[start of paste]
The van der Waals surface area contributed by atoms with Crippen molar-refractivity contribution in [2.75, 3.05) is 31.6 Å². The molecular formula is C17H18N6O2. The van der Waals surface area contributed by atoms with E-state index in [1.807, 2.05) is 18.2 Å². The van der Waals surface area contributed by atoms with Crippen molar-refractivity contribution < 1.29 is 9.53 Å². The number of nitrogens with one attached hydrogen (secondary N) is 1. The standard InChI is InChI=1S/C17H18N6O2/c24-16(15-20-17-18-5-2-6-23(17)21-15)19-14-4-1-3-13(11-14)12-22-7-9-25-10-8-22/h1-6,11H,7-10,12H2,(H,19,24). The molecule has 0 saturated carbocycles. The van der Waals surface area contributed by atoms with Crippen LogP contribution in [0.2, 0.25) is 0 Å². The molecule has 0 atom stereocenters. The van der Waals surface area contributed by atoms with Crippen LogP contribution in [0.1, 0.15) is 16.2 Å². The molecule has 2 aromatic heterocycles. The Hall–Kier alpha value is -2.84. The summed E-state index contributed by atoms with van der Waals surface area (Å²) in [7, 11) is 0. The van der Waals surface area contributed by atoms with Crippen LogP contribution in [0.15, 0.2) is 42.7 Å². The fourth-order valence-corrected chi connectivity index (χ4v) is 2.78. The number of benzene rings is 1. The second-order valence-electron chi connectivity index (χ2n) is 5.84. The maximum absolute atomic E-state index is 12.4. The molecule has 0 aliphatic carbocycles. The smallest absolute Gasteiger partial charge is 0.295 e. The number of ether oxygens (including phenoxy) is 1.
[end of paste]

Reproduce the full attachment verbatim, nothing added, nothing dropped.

The van der Waals surface area contributed by atoms with Crippen molar-refractivity contribution in [2.75, 3.05) is 31.6 Å². The molecular formula is C17H18N6O2. The van der Waals surface area contributed by atoms with E-state index in [1.807, 2.05) is 18.2 Å². The van der Waals surface area contributed by atoms with Crippen molar-refractivity contribution < 1.29 is 9.53 Å². The number of nitrogens with one attached hydrogen (secondary N) is 1. The standard InChI is InChI=1S/C17H18N6O2/c24-16(15-20-17-18-5-2-6-23(17)21-15)19-14-4-1-3-13(11-14)12-22-7-9-25-10-8-22/h1-6,11H,7-10,12H2,(H,19,24). The molecule has 0 saturated carbocycles. The van der Waals surface area contributed by atoms with Crippen LogP contribution in [0.2, 0.25) is 0 Å². The molecule has 0 atom stereocenters. The van der Waals surface area contributed by atoms with Crippen LogP contribution in [0.1, 0.15) is 16.2 Å². The molecule has 2 aromatic heterocycles. The Hall–Kier alpha value is -2.84. The summed E-state index contributed by atoms with van der Waals surface area (Å²) in [7, 11) is 0. The van der Waals surface area contributed by atoms with Crippen LogP contribution in [0.15, 0.2) is 42.7 Å². The fourth-order valence-corrected chi connectivity index (χ4v) is 2.78. The number of benzene rings is 1. The second-order valence-electron chi connectivity index (χ2n) is 5.84. The maximum absolute atomic E-state index is 12.4. The molecule has 0 aliphatic carbocycles. The smallest absolute Gasteiger partial charge is 0.295 e. The number of ether oxygens (including phenoxy) is 1.